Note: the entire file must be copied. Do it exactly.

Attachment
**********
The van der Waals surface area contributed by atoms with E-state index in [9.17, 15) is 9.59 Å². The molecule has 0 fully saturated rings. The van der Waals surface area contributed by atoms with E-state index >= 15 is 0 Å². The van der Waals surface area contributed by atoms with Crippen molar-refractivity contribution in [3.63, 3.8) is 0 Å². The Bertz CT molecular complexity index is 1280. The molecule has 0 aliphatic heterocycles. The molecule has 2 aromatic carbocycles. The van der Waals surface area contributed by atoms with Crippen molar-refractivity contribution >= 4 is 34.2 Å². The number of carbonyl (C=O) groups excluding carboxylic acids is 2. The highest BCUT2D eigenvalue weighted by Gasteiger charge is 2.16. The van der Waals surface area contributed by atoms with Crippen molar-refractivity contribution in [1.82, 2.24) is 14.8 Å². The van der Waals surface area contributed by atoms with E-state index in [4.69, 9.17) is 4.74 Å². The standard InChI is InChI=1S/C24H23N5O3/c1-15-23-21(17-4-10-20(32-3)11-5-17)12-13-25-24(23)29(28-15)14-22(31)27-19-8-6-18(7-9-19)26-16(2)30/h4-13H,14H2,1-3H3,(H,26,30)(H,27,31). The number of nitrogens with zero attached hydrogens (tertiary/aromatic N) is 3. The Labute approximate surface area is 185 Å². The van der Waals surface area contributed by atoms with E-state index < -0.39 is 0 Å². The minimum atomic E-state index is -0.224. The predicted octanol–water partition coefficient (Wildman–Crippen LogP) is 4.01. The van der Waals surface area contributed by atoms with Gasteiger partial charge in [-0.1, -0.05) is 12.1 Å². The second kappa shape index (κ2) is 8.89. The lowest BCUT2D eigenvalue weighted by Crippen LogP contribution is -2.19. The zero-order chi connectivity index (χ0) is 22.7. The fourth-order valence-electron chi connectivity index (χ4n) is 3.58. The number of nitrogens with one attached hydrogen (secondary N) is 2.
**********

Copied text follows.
The van der Waals surface area contributed by atoms with E-state index in [9.17, 15) is 9.59 Å². The molecule has 0 fully saturated rings. The van der Waals surface area contributed by atoms with E-state index >= 15 is 0 Å². The van der Waals surface area contributed by atoms with Crippen molar-refractivity contribution in [3.63, 3.8) is 0 Å². The Bertz CT molecular complexity index is 1280. The molecule has 0 aliphatic heterocycles. The molecule has 2 aromatic carbocycles. The van der Waals surface area contributed by atoms with Crippen molar-refractivity contribution >= 4 is 34.2 Å². The number of carbonyl (C=O) groups excluding carboxylic acids is 2. The highest BCUT2D eigenvalue weighted by Gasteiger charge is 2.16. The van der Waals surface area contributed by atoms with Crippen molar-refractivity contribution in [1.82, 2.24) is 14.8 Å². The van der Waals surface area contributed by atoms with E-state index in [4.69, 9.17) is 4.74 Å². The standard InChI is InChI=1S/C24H23N5O3/c1-15-23-21(17-4-10-20(32-3)11-5-17)12-13-25-24(23)29(28-15)14-22(31)27-19-8-6-18(7-9-19)26-16(2)30/h4-13H,14H2,1-3H3,(H,26,30)(H,27,31). The number of nitrogens with zero attached hydrogens (tertiary/aromatic N) is 3. The Labute approximate surface area is 185 Å². The van der Waals surface area contributed by atoms with E-state index < -0.39 is 0 Å². The minimum atomic E-state index is -0.224. The predicted octanol–water partition coefficient (Wildman–Crippen LogP) is 4.01. The van der Waals surface area contributed by atoms with Gasteiger partial charge in [-0.1, -0.05) is 12.1 Å². The second kappa shape index (κ2) is 8.89. The lowest BCUT2D eigenvalue weighted by Crippen LogP contribution is -2.19. The zero-order chi connectivity index (χ0) is 22.7. The fourth-order valence-electron chi connectivity index (χ4n) is 3.58. The number of nitrogens with one attached hydrogen (secondary N) is 2.